Barbara A. Koenig wrote last year about how informed consent has acquired a “liturgical feel” in biomedical research ethics. Each time the protection of research participants is challenged by new forms of research, the answer is: more consent!
The procedure of informing and asking for consent may feel like assuming a priestly guise and performing an ethical ritual with the research participant.
The ritual is moreover sometimes practically impossible to implement. For example, if one is to inform participants in genetic research about incidental findings that might be made about them, so that they can decide whether they want to be re-contacted if researchers happen to discover “something” about them.
If it takes one hour to inform a patient about his or her actual genetic disease, how long would it take to inform a research participant of all possible kinds of genetic disease risks that might be discovered? Sorry, not just one participant, but hundreds of thousands.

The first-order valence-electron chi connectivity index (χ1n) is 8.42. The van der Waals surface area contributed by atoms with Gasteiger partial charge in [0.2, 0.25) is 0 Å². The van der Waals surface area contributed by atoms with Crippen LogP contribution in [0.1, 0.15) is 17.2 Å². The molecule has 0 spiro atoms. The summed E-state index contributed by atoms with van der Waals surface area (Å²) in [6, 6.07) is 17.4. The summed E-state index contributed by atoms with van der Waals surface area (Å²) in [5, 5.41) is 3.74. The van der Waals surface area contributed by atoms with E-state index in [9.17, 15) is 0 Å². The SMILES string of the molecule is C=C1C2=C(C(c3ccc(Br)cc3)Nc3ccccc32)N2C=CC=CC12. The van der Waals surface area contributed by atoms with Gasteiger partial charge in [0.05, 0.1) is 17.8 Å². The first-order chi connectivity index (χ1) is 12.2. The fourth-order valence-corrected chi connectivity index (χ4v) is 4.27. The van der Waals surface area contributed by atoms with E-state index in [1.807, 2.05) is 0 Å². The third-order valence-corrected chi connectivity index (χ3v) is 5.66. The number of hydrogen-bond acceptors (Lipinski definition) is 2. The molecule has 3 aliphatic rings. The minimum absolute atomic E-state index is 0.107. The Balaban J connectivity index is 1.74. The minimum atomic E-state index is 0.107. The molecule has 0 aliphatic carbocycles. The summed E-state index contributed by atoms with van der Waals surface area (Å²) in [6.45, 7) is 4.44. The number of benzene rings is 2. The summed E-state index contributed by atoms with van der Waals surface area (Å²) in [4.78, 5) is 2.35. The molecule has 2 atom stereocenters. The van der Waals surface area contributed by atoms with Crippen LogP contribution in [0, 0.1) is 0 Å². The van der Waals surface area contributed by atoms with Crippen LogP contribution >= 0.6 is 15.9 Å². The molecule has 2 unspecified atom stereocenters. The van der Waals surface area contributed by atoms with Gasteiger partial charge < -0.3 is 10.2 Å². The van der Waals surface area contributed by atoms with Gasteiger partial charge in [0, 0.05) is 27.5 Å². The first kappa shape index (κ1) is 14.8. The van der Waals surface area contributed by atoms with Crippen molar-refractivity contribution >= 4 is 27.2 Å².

How then can research participants be respected as humans, if informed consent has become like an empty ritual with the poor participant? (A ritual that in genetic research sometimes is impracticable.)
In the August issue of Nature, Misha Angrist suggests a solution: we treat participants as partners in the research process, by being open to them. How are we open to them? By offering them the researchers’ genetic raw data, which can be handed over to them as an electronic file.
Here we are not talking about interpreted genetic disease risks, but of heaps of genetic raw data that are utterly meaningless for research participants.
The views, opinions and positions expressed by these authors and blogs are theirs and do not necessarily represent that of the Bioethics Research Library and Kennedy Institute of Ethics or Georgetown University.